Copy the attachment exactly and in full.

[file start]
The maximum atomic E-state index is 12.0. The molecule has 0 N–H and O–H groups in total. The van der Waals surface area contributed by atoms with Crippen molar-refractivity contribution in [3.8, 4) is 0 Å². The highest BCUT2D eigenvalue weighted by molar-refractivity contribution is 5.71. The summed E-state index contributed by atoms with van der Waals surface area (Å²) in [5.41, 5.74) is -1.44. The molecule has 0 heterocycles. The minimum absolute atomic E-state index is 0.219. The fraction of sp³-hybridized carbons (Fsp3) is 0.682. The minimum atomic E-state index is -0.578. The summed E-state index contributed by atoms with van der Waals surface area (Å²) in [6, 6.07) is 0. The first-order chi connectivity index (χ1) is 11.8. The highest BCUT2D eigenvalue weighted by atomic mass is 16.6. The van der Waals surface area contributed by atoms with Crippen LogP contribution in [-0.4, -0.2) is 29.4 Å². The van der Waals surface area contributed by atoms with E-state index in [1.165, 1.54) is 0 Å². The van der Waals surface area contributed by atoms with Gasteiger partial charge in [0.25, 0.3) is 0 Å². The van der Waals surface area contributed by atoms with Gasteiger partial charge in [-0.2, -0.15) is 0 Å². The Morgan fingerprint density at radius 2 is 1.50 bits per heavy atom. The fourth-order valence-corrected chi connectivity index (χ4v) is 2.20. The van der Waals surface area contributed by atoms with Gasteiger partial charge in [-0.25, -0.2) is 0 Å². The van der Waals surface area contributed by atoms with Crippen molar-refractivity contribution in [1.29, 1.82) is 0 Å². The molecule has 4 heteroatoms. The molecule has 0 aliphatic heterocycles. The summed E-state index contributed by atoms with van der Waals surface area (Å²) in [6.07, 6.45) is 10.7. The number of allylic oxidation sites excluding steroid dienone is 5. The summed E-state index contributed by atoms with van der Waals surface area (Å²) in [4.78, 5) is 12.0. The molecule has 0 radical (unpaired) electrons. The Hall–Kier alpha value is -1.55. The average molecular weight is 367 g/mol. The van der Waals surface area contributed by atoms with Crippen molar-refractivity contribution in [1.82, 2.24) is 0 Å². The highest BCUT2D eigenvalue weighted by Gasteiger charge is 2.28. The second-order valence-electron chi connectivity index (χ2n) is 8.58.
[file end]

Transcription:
The maximum atomic E-state index is 12.0. The molecule has 0 N–H and O–H groups in total. The van der Waals surface area contributed by atoms with Crippen molar-refractivity contribution in [3.8, 4) is 0 Å². The highest BCUT2D eigenvalue weighted by molar-refractivity contribution is 5.71. The summed E-state index contributed by atoms with van der Waals surface area (Å²) in [5.41, 5.74) is -1.44. The molecule has 0 heterocycles. The minimum absolute atomic E-state index is 0.219. The fraction of sp³-hybridized carbons (Fsp3) is 0.682. The minimum atomic E-state index is -0.578. The summed E-state index contributed by atoms with van der Waals surface area (Å²) in [6, 6.07) is 0. The first-order chi connectivity index (χ1) is 11.8. The highest BCUT2D eigenvalue weighted by atomic mass is 16.6. The van der Waals surface area contributed by atoms with Crippen LogP contribution in [-0.4, -0.2) is 29.4 Å². The van der Waals surface area contributed by atoms with E-state index in [1.165, 1.54) is 0 Å². The van der Waals surface area contributed by atoms with Gasteiger partial charge in [0.25, 0.3) is 0 Å². The van der Waals surface area contributed by atoms with Gasteiger partial charge in [-0.2, -0.15) is 0 Å². The Morgan fingerprint density at radius 2 is 1.50 bits per heavy atom. The fourth-order valence-corrected chi connectivity index (χ4v) is 2.20. The van der Waals surface area contributed by atoms with Gasteiger partial charge in [-0.25, -0.2) is 0 Å². The van der Waals surface area contributed by atoms with Crippen molar-refractivity contribution in [1.29, 1.82) is 0 Å². The molecule has 4 heteroatoms. The molecule has 0 aliphatic heterocycles. The summed E-state index contributed by atoms with van der Waals surface area (Å²) in [6.07, 6.45) is 10.7. The number of allylic oxidation sites excluding steroid dienone is 5. The summed E-state index contributed by atoms with van der Waals surface area (Å²) in [4.78, 5) is 12.0. The molecule has 0 radical (unpaired) electrons. The Hall–Kier alpha value is -1.55. The average molecular weight is 367 g/mol. The van der Waals surface area contributed by atoms with Crippen molar-refractivity contribution in [1.82, 2.24) is 0 Å². The highest BCUT2D eigenvalue weighted by Gasteiger charge is 2.28. The second-order valence-electron chi connectivity index (χ2n) is 8.58.